For a writer, repurposing content is the ultimate recycling
You start with one piece of content (such as your monthly or quarterly newsletter) and adapt it to fit different delivery platforms and formats (such as your blog, social media, appeal letters, email campaigns, and website.)
Repurposing your content seems so simple that you may feel it’s a cop out.
If you’re a smart, efficient communicator you recognize that you need to repeat your message in different formats to drive it home.
Just as recycling aluminum cans or newspaper uses fewer resources than making new ones, it takes less time and energy to reuse a piece of content.
A Facebook post reaches different readers than does your newsletter. A video reaches the aural learner while the blog reaches the visual learner. The tweet reaches the person who is time-starved; the email campaign reaches those on your house list.
Unified stories and language help make your point clear.
The Rule of 7 in marketing says that a reader needs to hear your message at least seven times before she’ll respond. But the rule was created before social media. Today, the Rule of 7 can be rewritten – repurposed – to say that a reader needs to hear your messages at least seven times in a day before she’ll respond. Bottom line: you need to repeat your message for it to be heard above today’s noise.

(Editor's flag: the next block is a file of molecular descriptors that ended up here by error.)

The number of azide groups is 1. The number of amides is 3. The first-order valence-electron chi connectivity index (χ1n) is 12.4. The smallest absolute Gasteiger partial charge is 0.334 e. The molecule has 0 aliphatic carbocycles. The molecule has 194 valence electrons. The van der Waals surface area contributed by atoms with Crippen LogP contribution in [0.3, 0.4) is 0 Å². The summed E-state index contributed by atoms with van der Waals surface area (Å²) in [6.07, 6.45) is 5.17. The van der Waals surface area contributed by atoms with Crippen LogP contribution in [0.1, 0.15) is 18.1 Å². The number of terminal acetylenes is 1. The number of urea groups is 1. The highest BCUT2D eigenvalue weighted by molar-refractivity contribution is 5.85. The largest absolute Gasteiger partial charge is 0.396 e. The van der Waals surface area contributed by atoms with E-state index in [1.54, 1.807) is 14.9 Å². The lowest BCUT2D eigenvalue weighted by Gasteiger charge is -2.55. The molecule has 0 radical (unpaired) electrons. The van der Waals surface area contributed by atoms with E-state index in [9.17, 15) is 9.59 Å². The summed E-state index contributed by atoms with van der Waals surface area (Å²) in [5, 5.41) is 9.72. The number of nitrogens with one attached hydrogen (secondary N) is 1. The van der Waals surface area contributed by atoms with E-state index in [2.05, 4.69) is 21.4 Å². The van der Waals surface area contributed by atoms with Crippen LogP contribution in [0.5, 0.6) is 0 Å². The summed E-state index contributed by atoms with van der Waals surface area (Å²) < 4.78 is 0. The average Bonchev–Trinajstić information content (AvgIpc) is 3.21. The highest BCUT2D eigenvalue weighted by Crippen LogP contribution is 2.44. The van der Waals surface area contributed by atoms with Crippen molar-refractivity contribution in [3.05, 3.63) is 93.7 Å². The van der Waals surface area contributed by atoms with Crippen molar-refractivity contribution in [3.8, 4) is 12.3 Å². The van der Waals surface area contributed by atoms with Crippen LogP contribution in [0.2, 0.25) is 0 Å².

Writing better content is not just about subject matter. Writing better content is about packaging – that is to say, how you put together words for a particular audience to communicate that idea.
That takes skill. Repurposing your content makes you a better writer when you package it for the platform and the people who read it.
Let’s start with one piece: your monthly or quarterly newsletter. It can become 21-30 pieces of content, like this:
Modify the formula to different types of content. For instance, a blog post can become the basis for an article, social media posts, and an email campaign.
Repurposing your content: it’s simple. And smart.
More Tips for Writing Content
Content by award-winning content writer and author Kathy Widenhouse, who specializes in writing for nonprofits and faith-based organizations.
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